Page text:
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  • Writer's pictureCamille Rondeau Saint-Jean

The study and protection of whales: a colossal challenge (2/3)

Updated: Mar 6

We saw in the last post that whales are particularly difficult animals to study, and that biologists have been very creative to find ways to track and understand them. But how do their unique characteristics influence the relationship that cetaceans have with their environment?

The oceans of the 21st century are full of dangers for marine life: ever more ships that are larger and faster, chemical pollution, plastic waste, ropes and fishing gear, climate change... Whales were perfectly adapted to the oceans in the pre-industrial era, but they are vulnerable to these rapid changes in their environment. These are problems that are invisible to most people, being hidden beneath the surface, far off the coast in rarely visited seas. Even ship strikes, where humans are by definition present at the time of the accident, often go undetected, and it is estimated that only one in ten entangled whales are recorded. Furthermore, it is difficult for humans, utterly visual creatures, to understand how sensitive whales are to their sound environment, and we are only starting to address this crucial problem for cetaceans.

The fact that whales consume large amounts of food during their lifetime exposes them to bioaccumulation of environmental contaminants. As predators that consume other carnivorous animals such as seals and large fish, killer whales are particularly affected by this phenomenon. In St. Lawrence belugas, which consume invertebrates living in contaminated mud, this could explain the high perinatal mortality rate. Toothed whales such as sperm whales and Cuvier's whales can swallow large quantities of plastic debris, which seriously impedes their digestion.

The vulnerability of whales to fast-appearing ocean disruptions is due in part to their long life cycle, which limits their demographic resilience. Indeed, even under ideal conditions, it is difficult for a population to rebound quickly from a disturbance that causes high mortality, as large whale species mature slowly and often space out their calvings by several years. For this reason, when thinking about whale conservation, one must consider that not all individuals are equally important to the survival of their species. In an endangered population where the reproduction rate is insufficient to ensure demographic growth, the survival of a young female has more impact on the future of her group than that of a male or an older individual.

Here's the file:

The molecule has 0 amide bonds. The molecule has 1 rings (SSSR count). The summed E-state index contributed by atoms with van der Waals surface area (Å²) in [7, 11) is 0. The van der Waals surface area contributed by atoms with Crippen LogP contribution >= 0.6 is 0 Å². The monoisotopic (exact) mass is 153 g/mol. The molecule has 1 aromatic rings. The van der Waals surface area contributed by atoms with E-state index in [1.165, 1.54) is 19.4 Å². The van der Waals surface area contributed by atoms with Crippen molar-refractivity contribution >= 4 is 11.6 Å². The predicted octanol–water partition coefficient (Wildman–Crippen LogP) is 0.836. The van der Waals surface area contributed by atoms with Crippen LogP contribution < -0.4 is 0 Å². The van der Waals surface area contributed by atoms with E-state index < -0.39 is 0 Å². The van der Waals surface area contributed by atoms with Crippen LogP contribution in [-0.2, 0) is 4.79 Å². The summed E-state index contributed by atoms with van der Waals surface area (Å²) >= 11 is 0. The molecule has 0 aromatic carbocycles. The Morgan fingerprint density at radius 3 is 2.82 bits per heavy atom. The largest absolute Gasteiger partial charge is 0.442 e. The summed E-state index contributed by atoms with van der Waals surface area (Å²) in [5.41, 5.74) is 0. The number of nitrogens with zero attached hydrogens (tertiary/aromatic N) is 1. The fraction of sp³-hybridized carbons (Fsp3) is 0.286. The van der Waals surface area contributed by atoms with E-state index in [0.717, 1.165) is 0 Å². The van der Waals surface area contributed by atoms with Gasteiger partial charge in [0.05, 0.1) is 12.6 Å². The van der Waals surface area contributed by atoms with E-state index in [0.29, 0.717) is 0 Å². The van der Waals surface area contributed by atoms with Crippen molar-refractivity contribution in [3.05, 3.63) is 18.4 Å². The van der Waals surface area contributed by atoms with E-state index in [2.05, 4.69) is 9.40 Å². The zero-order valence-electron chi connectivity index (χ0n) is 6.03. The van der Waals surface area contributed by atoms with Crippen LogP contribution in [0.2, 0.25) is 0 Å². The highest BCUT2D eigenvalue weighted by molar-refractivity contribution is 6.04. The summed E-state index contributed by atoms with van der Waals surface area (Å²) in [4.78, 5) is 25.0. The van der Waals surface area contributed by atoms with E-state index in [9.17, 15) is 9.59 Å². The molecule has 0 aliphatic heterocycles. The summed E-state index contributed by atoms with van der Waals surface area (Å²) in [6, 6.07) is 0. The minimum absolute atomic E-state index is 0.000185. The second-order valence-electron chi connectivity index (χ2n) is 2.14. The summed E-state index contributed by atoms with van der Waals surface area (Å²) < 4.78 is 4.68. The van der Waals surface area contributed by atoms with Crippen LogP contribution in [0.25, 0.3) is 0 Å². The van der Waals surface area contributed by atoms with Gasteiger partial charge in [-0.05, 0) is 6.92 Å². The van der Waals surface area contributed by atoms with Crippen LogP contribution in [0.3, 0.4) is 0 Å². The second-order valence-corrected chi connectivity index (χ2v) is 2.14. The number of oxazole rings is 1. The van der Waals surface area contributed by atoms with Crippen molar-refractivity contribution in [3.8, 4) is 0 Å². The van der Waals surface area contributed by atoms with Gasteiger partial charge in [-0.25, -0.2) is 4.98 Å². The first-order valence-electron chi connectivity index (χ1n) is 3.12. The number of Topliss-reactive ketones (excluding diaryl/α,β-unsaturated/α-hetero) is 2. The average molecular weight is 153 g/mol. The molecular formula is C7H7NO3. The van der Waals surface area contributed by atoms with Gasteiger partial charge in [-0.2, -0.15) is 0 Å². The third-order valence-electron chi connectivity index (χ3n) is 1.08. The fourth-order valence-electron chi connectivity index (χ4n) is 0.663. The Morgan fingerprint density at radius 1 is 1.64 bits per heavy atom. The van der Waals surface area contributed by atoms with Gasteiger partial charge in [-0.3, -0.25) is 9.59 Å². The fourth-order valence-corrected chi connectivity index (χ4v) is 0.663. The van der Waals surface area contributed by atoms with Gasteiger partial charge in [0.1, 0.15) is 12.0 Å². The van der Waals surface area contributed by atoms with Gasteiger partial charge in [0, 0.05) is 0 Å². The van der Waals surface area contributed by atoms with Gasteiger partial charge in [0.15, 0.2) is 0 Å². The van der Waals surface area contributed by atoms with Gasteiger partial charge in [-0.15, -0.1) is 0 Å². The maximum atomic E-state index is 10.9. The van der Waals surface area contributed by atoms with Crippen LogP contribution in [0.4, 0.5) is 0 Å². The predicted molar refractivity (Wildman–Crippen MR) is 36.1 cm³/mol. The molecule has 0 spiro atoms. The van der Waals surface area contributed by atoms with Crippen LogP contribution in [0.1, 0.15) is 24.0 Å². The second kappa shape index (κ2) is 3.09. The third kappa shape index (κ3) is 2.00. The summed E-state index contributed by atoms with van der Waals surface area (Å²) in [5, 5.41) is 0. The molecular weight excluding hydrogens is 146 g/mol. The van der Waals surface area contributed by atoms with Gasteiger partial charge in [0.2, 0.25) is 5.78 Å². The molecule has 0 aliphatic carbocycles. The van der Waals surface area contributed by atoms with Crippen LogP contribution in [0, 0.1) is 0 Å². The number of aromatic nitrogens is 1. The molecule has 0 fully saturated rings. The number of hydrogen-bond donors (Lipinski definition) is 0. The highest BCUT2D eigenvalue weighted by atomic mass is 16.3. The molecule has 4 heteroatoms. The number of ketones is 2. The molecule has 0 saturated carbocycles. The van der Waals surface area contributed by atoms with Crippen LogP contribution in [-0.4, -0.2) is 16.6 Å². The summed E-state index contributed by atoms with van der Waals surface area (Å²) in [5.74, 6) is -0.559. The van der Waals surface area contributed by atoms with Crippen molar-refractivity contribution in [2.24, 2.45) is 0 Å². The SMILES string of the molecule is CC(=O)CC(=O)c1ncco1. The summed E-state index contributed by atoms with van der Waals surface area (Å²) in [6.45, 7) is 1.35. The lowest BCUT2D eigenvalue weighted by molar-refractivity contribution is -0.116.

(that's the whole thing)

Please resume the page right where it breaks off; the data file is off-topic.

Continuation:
But several cetacean species live in complex groups that can range from a family unit to several hundred dolphins: the value of an individual is not only based on its reproductive potential, but also on its social role. In killer whales and pilot whales, females help their sons to reproduce and take a leadership role when they reach menopause.

The fact that many whales exhibit social learning mechanisms, which many researchers equate with culture, is a double-edged sword for their preservation. On the bright side, the ability to quickly learn a survival strategy may be the key to exploiting a new resource and adapting to a changing reality. For example, sperm whales have learned to take advantage of the increased presence of fishermen to help themselves directly on their hooks. On the other hand, this knowledge can be lost with the death of key individuals, or when populations are too fragmented to allow cultural transmission. For sperm whales, which live in matrilineal groups, losing an older female also means losing a social marker, which is the repository of knowledge on migration routes, feeding and communication. Additionally, some groups may specialize their behaviors much more than required by their physiological disposition, to the point where they become dependent on one resource. This is the case for the southern resident killer whales on the west coast of North America, which feed almost exclusively on salmon and are severely struggling as stocks are declining. Meanwhile, on overlapping territories, their anatomically identical transient cousins eat marine mammals of all sizes and do not experience such malnutrition problems.  

If even their intelligence, their sensitivity to the environment, and their ability to learn from each other and cooperate can work against them, is there hope for the future of cetaceans? Certainly, yes, as their charisma and uniqueness capture the attention of researchers, the public, and marine industry stakeholders more and more each year. We now have a better understanding of the role that whales play in ocean-wide nutrient cycles, and we know that their preservation is critical to the balance of systems that are crucial to maintaining marine and terrestrial ecosystems as we know them. So what are the particular challenges of cetacean conservation, and how can Whale Seeker contribute to this daunting mission? That is what we will see in the next post.


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